${\displaystyle f^{123}=1\ ,\quad f^{147}=f^{165}=f^{246}=f^{257}=f^{345}=f^{376}={\frac {1}{2))\ ,\quad f^{458}=f^{678}={\frac {\sqrt {3)){2))\ .}$

In general, they evaluate to zero, unless they contain an odd count of indices from the set {2,5,7}, corresponding to the antisymmetric (imaginary) λs.

Using these commutation relations, the product of Gell-Mann matrices can be written as

${\displaystyle \lambda _{a}\lambda _{b}={\frac {1}{2))([\lambda _{a},\lambda _{b}]+\{\lambda _{a},\lambda _{b}\})={\frac {2}{3))\delta _{ab}I+\sum _{c}\left(d^{abc}+if^{abc}\right)\lambda _{c},}$

where I is the identity matrix.

Fierz completeness relations

Since the eight matrices and the identity are a complete trace-orthogonal set spanning all 3×3 matrices, it is straightforward to find two Fierz completeness relations, (Li & Cheng, 4.134), analogous to that satisfied by the Pauli matrices. Namely, using the dot to sum over the eight matrices and using Greek indices for their row/column indices, the following identities hold,

${\displaystyle \delta _{\beta }^{\alpha }\delta _{\delta }^{\gamma }={\frac {1}{3))\delta _{\delta }^{\alpha }\delta _{\beta }^{\gamma }+{\frac {1}{2))\lambda _{\delta }^{\alpha }\cdot \lambda _{\beta }^{\gamma ))$

and

${\displaystyle \lambda _{\beta }^{\alpha }\cdot \lambda _{\delta }^{\gamma }={\frac {16}{9))\delta _{\delta }^{\alpha }\delta _{\beta }^{\gamma }-{\frac {1}{3))\lambda _{\delta }^{\alpha }\cdot \lambda _{\beta }^{\gamma }~.}$

One may prefer the recast version, resulting from a linear combination of the above,

${\displaystyle \lambda _{\beta }^{\alpha }\cdot \lambda _{\delta }^{\gamma }=2\delta _{\delta }^{\alpha }\delta _{\beta }^{\gamma }-{\frac {2}{3))\delta _{\beta }^{\alpha }\delta _{\delta }^{\gamma }~.}$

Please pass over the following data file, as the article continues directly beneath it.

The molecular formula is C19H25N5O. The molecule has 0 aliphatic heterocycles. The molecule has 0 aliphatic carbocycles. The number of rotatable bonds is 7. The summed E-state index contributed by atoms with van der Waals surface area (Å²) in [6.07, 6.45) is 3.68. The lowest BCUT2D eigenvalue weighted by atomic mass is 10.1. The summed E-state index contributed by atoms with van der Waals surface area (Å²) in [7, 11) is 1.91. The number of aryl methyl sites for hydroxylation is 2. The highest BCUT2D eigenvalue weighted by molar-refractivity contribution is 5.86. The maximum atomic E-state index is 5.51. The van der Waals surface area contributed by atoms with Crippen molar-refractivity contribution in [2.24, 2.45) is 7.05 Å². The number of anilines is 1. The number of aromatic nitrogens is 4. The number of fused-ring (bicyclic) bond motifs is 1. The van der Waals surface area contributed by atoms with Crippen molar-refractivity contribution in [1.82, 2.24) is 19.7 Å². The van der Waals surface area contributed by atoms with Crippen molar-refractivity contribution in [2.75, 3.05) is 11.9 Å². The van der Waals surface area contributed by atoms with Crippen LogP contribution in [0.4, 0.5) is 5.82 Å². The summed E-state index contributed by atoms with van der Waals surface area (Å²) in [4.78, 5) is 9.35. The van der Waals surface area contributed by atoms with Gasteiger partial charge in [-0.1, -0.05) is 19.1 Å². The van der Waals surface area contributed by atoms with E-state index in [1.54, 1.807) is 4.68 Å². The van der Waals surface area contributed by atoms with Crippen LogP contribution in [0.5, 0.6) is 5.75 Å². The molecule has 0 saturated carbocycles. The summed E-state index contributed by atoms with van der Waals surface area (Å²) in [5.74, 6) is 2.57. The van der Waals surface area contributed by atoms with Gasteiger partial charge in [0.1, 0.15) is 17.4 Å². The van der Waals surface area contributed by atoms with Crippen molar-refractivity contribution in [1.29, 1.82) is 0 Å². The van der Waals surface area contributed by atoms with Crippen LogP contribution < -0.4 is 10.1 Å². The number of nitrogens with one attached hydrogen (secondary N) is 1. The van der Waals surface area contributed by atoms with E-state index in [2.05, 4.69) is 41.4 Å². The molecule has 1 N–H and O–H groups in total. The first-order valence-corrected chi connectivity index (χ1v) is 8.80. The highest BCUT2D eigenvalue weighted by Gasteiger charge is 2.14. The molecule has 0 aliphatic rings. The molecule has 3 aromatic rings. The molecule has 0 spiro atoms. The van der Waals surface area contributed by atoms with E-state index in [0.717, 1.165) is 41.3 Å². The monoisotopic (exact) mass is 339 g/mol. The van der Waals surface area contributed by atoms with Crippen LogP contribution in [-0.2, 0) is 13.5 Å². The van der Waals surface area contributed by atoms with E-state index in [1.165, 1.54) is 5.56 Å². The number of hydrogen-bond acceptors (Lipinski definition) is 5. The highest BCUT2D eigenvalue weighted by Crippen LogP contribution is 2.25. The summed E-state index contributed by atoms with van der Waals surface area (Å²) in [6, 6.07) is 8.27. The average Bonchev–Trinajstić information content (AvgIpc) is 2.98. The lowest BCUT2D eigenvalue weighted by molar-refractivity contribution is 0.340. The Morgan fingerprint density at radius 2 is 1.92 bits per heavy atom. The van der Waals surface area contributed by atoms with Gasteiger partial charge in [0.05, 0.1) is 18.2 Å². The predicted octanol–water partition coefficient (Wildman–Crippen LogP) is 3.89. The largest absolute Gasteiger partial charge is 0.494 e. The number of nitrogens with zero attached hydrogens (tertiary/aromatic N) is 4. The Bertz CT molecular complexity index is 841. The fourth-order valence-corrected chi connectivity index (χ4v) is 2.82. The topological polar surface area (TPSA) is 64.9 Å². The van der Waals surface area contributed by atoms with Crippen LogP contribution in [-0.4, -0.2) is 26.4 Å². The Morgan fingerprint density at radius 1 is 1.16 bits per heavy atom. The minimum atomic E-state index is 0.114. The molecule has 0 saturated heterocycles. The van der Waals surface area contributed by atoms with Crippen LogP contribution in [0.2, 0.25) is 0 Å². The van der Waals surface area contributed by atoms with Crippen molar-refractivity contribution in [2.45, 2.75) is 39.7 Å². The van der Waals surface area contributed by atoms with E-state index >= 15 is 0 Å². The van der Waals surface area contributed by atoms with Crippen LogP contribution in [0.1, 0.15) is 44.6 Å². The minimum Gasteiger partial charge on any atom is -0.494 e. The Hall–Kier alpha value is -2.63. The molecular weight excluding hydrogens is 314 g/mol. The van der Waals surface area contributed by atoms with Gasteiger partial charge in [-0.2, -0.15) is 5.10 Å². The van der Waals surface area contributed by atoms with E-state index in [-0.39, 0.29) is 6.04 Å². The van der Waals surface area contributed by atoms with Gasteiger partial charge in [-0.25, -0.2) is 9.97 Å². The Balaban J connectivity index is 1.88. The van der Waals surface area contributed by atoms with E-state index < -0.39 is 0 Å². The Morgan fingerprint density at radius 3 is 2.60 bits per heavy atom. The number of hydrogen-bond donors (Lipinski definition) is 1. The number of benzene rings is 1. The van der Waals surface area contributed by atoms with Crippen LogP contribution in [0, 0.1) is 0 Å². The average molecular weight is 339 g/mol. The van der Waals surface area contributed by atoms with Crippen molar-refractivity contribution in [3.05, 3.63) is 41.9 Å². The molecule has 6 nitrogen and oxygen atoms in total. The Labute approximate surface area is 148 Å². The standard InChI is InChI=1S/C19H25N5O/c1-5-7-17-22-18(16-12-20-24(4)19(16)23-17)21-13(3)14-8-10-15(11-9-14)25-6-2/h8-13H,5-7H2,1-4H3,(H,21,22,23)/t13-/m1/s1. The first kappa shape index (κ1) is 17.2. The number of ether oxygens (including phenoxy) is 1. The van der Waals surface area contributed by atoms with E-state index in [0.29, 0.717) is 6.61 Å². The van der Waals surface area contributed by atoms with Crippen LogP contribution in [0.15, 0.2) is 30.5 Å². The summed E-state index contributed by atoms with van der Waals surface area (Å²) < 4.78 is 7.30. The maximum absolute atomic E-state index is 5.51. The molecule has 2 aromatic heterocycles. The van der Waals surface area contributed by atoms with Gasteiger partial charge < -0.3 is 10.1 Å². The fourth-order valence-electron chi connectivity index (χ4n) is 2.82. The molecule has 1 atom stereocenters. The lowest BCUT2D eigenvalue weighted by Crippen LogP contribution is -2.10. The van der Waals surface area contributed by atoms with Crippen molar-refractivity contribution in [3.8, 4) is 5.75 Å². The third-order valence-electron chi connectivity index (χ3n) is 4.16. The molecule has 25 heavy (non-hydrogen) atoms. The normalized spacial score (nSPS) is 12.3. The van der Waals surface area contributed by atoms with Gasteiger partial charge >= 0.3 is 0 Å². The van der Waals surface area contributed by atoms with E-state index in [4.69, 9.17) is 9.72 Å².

Representation theory

 Main article: Clebsch–Gordan coefficients for SU(3)

A particular choice of matrices is called a group representation, because any element of SU(3) can be written in the form ${\displaystyle \mathrm {exp} (i\theta ^{j}g_{j})}$, where the eight ${\displaystyle \theta ^{j))$ are real numbers and a sum over the index j is implied. Given one representation, an equivalent one may be obtained by an arbitrary unitary similarity transformation, since that leaves the commutator unchanged.

The matrices can be realized as a representation of the infinitesimal generators of the special unitary group called SU(3). The Lie algebra of this group (a real Lie algebra in fact) has dimension eight and therefore it has some set with eight linearly independent generators, which can be written as ${\displaystyle g_{i))$, with i taking values from 1 to 8.[1]

Casimir operators and invariants

The squared sum of the Gell-Mann matrices gives the quadratic Casimir operator, a group invariant,

${\displaystyle C=\sum _{i=1}^{8}\lambda _{i}\lambda _{i}={\frac {16}{3))I}$

where ${\displaystyle I\,}$is 3×3 identity matrix. There is another, independent, cubic Casimir operator, as well.

Application to quantum chromodynamics

 Main articles: Color charge and Quantum chromodynamics

These matrices serve to study the internal (color) rotations of the gluon fields associated with the coloured quarks of quantum chromodynamics (cf. colours of the gluon). A gauge colour rotation is a spacetime-dependent SU(3) group element ${\displaystyle U=\exp(i\theta ^{k}({\mathbf {r} },t)\lambda _{k}/2)}$, where summation over the eight indices k is implied.

1. ^ a b Stefan Scherer, Matthias R. Schindler (31 May 2005). "A Chiral Perturbation Theory Primer". p. 1–2. arXiv:hep-ph/0505265.((cite arxiv)): CS1 maint: uses authors parameter (link)